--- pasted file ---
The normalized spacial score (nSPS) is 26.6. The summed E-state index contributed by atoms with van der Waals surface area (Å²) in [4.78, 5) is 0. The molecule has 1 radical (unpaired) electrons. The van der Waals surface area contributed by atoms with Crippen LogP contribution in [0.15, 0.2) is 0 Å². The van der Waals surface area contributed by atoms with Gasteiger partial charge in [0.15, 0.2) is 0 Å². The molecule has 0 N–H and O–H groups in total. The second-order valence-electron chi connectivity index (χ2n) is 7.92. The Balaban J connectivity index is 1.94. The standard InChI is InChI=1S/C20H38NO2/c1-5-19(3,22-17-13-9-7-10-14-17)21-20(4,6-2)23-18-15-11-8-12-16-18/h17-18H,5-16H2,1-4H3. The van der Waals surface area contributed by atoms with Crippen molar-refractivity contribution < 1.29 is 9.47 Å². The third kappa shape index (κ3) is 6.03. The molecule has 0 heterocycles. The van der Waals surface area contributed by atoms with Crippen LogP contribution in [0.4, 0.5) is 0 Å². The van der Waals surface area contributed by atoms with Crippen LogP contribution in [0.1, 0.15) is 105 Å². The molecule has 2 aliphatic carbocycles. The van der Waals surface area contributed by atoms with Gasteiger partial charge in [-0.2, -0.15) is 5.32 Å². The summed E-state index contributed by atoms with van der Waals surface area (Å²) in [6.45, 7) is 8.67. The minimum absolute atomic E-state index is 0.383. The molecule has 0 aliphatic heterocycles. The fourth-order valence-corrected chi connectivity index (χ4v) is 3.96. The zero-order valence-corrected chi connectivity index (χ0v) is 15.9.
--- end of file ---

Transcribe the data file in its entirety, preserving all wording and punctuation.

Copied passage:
The normalized spacial score (nSPS) is 26.6. The summed E-state index contributed by atoms with van der Waals surface area (Å²) in [4.78, 5) is 0. The molecule has 1 radical (unpaired) electrons. The van der Waals surface area contributed by atoms with Crippen LogP contribution in [0.15, 0.2) is 0 Å². The van der Waals surface area contributed by atoms with Gasteiger partial charge in [0.15, 0.2) is 0 Å². The molecule has 0 N–H and O–H groups in total. The second-order valence-electron chi connectivity index (χ2n) is 7.92. The Balaban J connectivity index is 1.94. The standard InChI is InChI=1S/C20H38NO2/c1-5-19(3,22-17-13-9-7-10-14-17)21-20(4,6-2)23-18-15-11-8-12-16-18/h17-18H,5-16H2,1-4H3. The van der Waals surface area contributed by atoms with Crippen molar-refractivity contribution < 1.29 is 9.47 Å². The third kappa shape index (κ3) is 6.03. The molecule has 0 heterocycles. The van der Waals surface area contributed by atoms with Crippen LogP contribution in [0.4, 0.5) is 0 Å². The van der Waals surface area contributed by atoms with Crippen LogP contribution in [0.1, 0.15) is 105 Å². The molecule has 2 aliphatic carbocycles. The van der Waals surface area contributed by atoms with Gasteiger partial charge in [-0.2, -0.15) is 5.32 Å². The summed E-state index contributed by atoms with van der Waals surface area (Å²) in [6.45, 7) is 8.67. The minimum absolute atomic E-state index is 0.383. The molecule has 0 aliphatic heterocycles. The fourth-order valence-corrected chi connectivity index (χ4v) is 3.96. The zero-order valence-corrected chi connectivity index (χ0v) is 15.9.